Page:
TWIBH: April 22, 2001 — Rahman vs. Lewis
The creation of history can be as forgettable as it is memorable. On April 22, 2001, in Carnival City, South Africa, American heavyweight Hasim Rahman knocked out Lennox Lewis in the fifth round to win the WBC, IBF, and IBO heavyweight championships. The fight itself was devoid of great action and is notable strictly for Lewis’ shocking unseating as heavyweight king, which seemed to confirm the doubts of those who could not forget when he had been stunned in similar fashion by Oliver McCall in 1994. For Rahman, it was the triumphant culmination of a journey that had taken him from the drug-laden projects of Baltimore to the apex of the heavyweight division—one great punch that forever altered his fate.
Given the turbulent track of his life, that Rahman was even able to create a successful boxing career is a testament to his resolve. Once an enforcer for drug dealers, he had survived several shootings and a horrific car crash before starting to box at age 20. He compiled a 34-2 professional record and had recently defeated Frankie Swindell and Corrie Sanders to earn his shot at Lewis. The champion was coming off recent wins against David Tua and Francois Botha, but some suspected focus was lacking in his preparation due to his recent involvement with the filming of the Hollywood movie Ocean’s Eleven. His lackluster performance would validate these suspicions.
From the opening bell, Lewis, fighting at 253 lbs, was clearly not sharp, and appeared fatigued, throwing fewer punches per round than usual and jabbing ineffectively. Rahman, showing little trepidation, boxed smartly although with an obvious caution employed to prevent being victimized by Lewis’ jab and heavy right hand. A disparity of talent was obvious between the two men, but the champion could not take full advantage. At the beginning of the fourth round the pace picked up as both men started to box more aggressively and throw heavier punches. But Lewis, who demonstrated a little more fire in this sequence, could not maintain the momentum and as the action regressed it became obvious that the longer the fight went, the more susceptible the champion would be to getting caught by one hard shot.
That shot came in the very next round. Rahman answered the bell visibly more energized than Lewis, and midway through the round tagged the champion with a hard right. At this Lewis smiled, presumably to mock the challenger, but in doing so gave himself away, since fighters typically smile to disguise pain or alarm. Spurred on, Rahman chased Lewis to the ropes, having become the fight’s general. Still smiling, a gassed Lewis then dropped his hands as Rahman appeared to back off. Abruptly, the challenger shifted direction, forced Lewis back to the ropes, and fired. Hammered by a thunderous right hand, Lewis toppled to the canvas. He never came close to beating the count. With one devastating shot, his world was upended, his title lost.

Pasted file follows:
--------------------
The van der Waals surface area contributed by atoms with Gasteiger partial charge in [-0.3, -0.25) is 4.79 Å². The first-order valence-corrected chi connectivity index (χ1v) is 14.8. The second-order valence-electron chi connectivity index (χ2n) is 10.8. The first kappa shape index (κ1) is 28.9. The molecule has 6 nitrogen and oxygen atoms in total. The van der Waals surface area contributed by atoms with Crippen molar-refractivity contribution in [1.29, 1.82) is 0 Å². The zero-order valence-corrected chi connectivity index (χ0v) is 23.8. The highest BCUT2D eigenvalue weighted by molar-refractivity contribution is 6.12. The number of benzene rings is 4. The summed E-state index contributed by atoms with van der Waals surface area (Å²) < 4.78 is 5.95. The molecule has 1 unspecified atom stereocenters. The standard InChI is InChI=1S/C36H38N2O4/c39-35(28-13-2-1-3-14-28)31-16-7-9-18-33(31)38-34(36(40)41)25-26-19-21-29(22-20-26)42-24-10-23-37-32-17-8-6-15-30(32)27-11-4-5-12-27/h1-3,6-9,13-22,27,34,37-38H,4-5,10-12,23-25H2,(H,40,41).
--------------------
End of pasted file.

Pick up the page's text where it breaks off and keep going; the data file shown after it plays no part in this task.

HBO’s Jim Lampley punctuated the knockout by invoking Lewis’ surprising 1994 loss to Oliver McCall and Mike Tyson’s 1990 defeat to Buster Douglas, similar instances in which the champion was beaten by his own lack of focus. Not to be outdone, George Foreman began to awkwardly sing “America the Beautiful,” clearly excited that boxing fans stateside had a native son back at the division’s apex. Rahman, euphoric at having conquered his heavily favoured opponent, raised his arms in triumph as his corner went wild and a shocked and dazed Lewis was relegated to his stool where the medical aid he received couldn’t possibly treat the damage done to his ego.
A retired Lewis would later claim in an interview with British boxing show Ringside that “everything wasn’t aligned for me that day.” He called Rahman’s shattering punch “a lucky shot,” contrasting it with his more calculated knockout of The Rock in their rematch later that year, which, to his credit, was one of the best heavyweight knockouts of the decade. Lewis was unwilling to afford Rahman much praise, emphasizing his own inadequacy rather than the efforts of his opponent.
While Lewis’ opinions here might be justified, his performance in this fight remains one of the blackest marks on his record. A great talent whose fusion of power and boxing acumen made him the best heavyweight of his generation, Lewis nonetheless was shocked by lesser lights like Oliver McCall and Hasim Rahman, and pushed to the edge of defeat by the gutsy Vitali Klitschko. Despite his dominance and high standing, Lewis will forever be remembered for those few instances in which poor focus and a susceptible chin made him the prey of lesser fighters.
But perhaps this is too harsh an assessment. Winning the heavyweight championship and then defending it successfully requires a resolve that borders on the superhuman. That Lewis only lost twice professionally, and avenged both defeats, is a testament to both his will and ability. While truly great champions should never lose so ignominiously, the sheer heavy-handedness of heavyweight boxing can result in quick and unforeseen terminations, as one punch can alter much more than the course of a fight. For Rahman, one punch earned him the heavyweight title in the ultimate transcending of past circumstances, while for Lewis, it served as the most forgettable moment of his otherwise great career. – Eliott McCormick